Note that neither COVID nor greenhouse gases care much for borders, something that makes both challenges global. Furthermore, the two crises do not just resemble each other, they interact as shutting down the global economy has led to huge cuts in greenhouse-gas emissions. However, on a global basis, there is still more than 90% of the necessary decarbonization left to do to get on track for the Paris Agreement goal of a +1.5 degree Celsius increase in temperature levels.
This leaves open a significant opportunity to not only stimulate economic growth, put in place pricing and tax frameworks to promote the use of less carbon-intensive energy sources and produce the revenues necessary to pay for the fiscal stimulus employed to offset COVID. In this way, policy can be both penny-wise in the short-term and avoid being pound-foolish by not taking advantage of currently lower opportunity costs to put the global economy’s energy infrastructure on better footing climate-wise for the long term.
David, as we near the end of today’s episode I’m interested in your thoughts on the pandemics effect on Globalization.
We are now seeing that the fallout from the coronavirus pandemic has capped growing disenchantment with globalization that we have observed over the past decade. Fragile supply chains worldwide have been exposed by competition for essential medical and food supplies. Unilateral export controls have been imposed to ensure availability of goods for the local market. That has compounded the pandemic’s damaging economic effects, atop the human tragedy, adding to protectionist pressures to sustain U.S. living standards.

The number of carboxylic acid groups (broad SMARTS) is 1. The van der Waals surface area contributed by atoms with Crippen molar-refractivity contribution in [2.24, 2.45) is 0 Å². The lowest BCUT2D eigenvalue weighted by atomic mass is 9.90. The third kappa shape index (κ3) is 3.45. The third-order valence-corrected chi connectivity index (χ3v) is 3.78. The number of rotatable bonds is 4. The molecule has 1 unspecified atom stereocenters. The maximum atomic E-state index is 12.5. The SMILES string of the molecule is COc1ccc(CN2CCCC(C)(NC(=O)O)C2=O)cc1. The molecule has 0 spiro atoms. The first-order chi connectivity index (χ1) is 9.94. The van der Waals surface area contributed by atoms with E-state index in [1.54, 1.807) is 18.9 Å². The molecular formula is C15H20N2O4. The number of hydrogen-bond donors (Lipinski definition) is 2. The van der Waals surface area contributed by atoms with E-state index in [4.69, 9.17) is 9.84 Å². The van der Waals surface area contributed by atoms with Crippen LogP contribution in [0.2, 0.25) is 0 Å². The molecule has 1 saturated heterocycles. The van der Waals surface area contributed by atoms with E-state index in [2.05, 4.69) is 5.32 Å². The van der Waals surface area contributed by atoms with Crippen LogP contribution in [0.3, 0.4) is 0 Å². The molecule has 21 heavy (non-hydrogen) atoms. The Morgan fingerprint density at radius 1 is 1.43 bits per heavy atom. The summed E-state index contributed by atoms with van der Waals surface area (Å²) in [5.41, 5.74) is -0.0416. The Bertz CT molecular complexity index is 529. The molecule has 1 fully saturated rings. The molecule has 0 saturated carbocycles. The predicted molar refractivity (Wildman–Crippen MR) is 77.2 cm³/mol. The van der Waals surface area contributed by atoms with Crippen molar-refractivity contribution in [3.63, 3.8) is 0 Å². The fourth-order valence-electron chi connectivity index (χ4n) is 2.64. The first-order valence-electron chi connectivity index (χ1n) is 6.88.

Recent developments follow a long “hollowing out” of manufacturing and loss of high-paying blue-collar jobs, aggravating politically sensitive income inequality in the U.S. and abroad. Even The Economist sounded globalization’s death knell in a recent cover story referring to as Slowbalization!!
David, could the pandemic’s economic and human toll bring an end to globalization?
Rick, While there was already consideration of the need to re-engineer supply chains away from following the strict rule of finding the lowest price available, something in part prompted by the U.S.-China trade war, the impact of COVID has been to accelerate the implementation of these nascent plans into action.
Companies are learning from the COVID crisis to insure themselves against supply chain disruption through steps such as having at least two suppliers of every component or raw material. Until now, logistics and supply chains may have been very fragmented and very vulnerable since the overriding goal of finding the cheapest global provider led companies to overlook the value of the provider who was just around the corner.
Yet it is not just supply chains that are being reconfigured, it is the entire social and political economy that has been underpinned by globalization. As the world reopens from COVID, activity may recover, but we cannot expect unfettered movement and free trade to return. As can be seen, COVID is politicizing travel and migration and entrenching a bias towards self-reliance. To our view, this process of turning inward will undermine the economic recovery and thereby likely promote geopolitical instability.
Consequently, it is critical for efforts to be made to reach an over-arching consensus to support an open global economy or face costs that may be greater than simply having to pay a higher price for imported products. To find a way forward from COVID, I believe it better to have agreement around resilience than a divided self-reliance. As Ben Franklin once said, “We must, indeed, all hang together or, most assuredly, we shall all hang separately.”